1. I’ve been bullied as a child/teeneager and I know for a fact the person who did it has low self esteem. It made her feel better to know I was beneath her.. flawed.. imperfect.
    I can’t say that’s the case here, as I haven’t read the book. Some people are very EGOIC (Have you ever read A NEW EARTH by Eckhart Tolle?) Half of his book was about overcoming the Ego! They aren’t necessarily bad people, just perhaps in their own worlds. the world revolves around them (They think), everyone in their world is here to serve them and they can say whatever they want, do whatever they want.
    On the other hand some people are just evil.. they have no remorse when they hurt someone’s feelings, They enjoy hurting people. it makes them feel powerful.

    1. Excellent point. And based on the secondhand information regarding Ms. Howard, I think she was bullied, or at the very least, felt she was – and that’s not something that should be discounted. It’s appalling to think that people would be just that petty and small-minded. I’ve had nothing but good, helpful encounters with others in the publishing world, be they authors, editors, or agents; they’re all willing to help, because they’ve all been there before.

  2. Amanda (I like that name; it’s mine too!), this is a great post. I responded to this same issue (and Bransford’s article) in my own blog post about the topic: http://wp.me/p3kbeW-ij .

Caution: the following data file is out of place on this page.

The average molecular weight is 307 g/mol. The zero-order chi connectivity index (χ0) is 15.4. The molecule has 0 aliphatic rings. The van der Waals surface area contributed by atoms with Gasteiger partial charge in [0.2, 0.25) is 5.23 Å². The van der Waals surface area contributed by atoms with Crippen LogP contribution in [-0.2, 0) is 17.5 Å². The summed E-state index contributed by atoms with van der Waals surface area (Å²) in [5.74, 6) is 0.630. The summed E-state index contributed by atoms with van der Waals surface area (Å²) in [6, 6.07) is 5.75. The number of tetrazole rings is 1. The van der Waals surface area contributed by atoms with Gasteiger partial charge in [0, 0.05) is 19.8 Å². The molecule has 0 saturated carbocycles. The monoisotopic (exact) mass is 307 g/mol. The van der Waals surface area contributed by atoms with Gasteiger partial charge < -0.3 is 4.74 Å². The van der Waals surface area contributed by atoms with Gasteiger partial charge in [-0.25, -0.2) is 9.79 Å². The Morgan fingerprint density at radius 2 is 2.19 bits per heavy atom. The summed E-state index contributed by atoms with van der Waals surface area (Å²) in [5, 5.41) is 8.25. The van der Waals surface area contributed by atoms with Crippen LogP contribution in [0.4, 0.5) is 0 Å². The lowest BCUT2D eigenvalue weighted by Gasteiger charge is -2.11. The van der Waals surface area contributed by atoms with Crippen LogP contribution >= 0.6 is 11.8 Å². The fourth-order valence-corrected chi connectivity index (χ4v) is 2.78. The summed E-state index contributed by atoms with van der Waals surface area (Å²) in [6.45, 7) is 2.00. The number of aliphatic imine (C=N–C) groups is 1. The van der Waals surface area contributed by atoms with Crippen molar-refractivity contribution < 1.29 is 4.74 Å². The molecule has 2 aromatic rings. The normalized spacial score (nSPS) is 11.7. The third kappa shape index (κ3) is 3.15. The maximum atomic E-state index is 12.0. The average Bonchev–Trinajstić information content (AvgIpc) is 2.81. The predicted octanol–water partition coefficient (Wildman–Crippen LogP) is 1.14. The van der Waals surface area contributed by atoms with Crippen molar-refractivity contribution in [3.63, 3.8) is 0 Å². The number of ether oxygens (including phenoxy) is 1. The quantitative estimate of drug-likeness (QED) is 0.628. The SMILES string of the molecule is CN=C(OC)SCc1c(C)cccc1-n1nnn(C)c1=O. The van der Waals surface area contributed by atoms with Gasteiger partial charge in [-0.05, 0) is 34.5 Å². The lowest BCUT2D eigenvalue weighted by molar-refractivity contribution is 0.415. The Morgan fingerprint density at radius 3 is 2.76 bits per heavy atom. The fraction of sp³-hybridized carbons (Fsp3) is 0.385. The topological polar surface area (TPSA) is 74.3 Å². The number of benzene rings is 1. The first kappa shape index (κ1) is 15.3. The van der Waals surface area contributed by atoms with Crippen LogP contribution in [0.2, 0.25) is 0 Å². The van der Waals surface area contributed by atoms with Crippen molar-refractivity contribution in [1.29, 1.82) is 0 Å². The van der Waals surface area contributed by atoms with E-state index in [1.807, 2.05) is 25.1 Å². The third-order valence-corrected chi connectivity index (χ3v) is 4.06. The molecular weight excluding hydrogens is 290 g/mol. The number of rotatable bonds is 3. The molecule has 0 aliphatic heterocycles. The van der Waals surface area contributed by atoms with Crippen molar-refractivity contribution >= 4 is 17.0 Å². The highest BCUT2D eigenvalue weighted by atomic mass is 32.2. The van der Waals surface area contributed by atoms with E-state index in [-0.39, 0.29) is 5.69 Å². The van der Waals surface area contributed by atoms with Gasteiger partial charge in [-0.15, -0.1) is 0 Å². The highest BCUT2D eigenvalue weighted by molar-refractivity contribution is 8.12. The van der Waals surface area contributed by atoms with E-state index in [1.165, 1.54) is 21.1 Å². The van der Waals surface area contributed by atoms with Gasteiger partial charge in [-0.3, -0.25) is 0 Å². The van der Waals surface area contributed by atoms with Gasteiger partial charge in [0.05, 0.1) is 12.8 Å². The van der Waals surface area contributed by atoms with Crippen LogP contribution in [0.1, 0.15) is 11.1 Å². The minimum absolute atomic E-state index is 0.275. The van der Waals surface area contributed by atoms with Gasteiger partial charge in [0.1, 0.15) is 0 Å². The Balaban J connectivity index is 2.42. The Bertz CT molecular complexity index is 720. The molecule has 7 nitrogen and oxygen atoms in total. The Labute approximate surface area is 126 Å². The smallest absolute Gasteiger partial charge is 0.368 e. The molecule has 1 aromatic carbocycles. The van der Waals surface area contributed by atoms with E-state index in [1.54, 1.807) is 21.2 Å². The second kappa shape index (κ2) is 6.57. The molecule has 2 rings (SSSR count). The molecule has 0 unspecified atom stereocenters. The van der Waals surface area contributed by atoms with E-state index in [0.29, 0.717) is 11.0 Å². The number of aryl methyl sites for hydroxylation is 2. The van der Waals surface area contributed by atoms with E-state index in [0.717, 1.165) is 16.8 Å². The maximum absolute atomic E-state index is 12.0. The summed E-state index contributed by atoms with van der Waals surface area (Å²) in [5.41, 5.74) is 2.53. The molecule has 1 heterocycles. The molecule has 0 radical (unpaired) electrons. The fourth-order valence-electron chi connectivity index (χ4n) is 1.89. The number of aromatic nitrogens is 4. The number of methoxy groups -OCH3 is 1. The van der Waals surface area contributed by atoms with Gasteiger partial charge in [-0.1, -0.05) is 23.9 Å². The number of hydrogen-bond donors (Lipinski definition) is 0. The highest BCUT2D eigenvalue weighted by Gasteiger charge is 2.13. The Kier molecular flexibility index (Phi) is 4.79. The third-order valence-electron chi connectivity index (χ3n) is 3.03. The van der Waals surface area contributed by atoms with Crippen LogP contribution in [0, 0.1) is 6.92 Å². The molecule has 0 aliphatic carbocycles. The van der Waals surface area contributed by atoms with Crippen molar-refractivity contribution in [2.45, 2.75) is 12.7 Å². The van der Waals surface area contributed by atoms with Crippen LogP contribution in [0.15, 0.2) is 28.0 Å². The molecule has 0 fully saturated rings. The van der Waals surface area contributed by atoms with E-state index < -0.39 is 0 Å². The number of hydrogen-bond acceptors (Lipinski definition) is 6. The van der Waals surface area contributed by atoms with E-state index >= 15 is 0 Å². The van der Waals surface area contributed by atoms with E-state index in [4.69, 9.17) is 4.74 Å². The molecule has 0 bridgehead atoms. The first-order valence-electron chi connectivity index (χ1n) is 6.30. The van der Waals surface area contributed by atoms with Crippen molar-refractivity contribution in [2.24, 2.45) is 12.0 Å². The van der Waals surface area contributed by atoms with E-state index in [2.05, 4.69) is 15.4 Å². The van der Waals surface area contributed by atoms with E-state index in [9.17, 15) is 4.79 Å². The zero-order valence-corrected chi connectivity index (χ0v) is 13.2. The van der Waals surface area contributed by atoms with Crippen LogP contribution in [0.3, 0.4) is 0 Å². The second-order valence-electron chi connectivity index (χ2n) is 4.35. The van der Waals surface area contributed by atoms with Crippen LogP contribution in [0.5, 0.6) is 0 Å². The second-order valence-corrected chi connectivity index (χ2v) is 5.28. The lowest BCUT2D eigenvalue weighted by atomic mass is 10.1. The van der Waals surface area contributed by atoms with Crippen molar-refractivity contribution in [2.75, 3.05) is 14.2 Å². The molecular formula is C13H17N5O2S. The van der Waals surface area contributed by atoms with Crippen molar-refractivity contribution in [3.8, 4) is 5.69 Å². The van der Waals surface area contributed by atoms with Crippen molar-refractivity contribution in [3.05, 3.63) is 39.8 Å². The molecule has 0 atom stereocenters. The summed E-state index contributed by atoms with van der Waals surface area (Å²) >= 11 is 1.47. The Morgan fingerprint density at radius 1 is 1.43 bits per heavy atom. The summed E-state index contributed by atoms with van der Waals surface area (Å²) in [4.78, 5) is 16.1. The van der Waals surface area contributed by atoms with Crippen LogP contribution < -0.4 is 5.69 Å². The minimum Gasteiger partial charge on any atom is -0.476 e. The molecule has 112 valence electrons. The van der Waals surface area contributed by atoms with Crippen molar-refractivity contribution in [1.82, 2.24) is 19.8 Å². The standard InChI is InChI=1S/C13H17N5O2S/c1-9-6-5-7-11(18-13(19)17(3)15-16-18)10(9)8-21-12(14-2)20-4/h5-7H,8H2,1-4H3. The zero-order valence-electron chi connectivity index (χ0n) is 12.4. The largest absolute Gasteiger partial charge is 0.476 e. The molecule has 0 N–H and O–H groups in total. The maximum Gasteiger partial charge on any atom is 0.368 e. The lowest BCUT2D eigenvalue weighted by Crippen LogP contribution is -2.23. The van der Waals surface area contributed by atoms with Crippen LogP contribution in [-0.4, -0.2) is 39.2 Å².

I agree with you that it’s not helpful to readers OR writers to be dishonest in flattery. But I do think that the most helpful criticism is one whose aim is constructive, not destructive. Maybe it’s my teaching experience or writing workshop experience, but I’ve found that people take criticism the most seriously when it’s strategic and not hurtful.
    That being said, I still agree with your points. It’s not a critic’s job to make friends; it’s to criticize. I think the other article I discussed in my post, “Are Novelists Too Wary of Criticizing Other Novelists?,” is calling us out to be honest. I think the old “act in a way that you’d like to be treated” rule is a helpful standard. We NEED constructive criticism, for sure. As long as it’s not attacking the author himself/herself, as you said.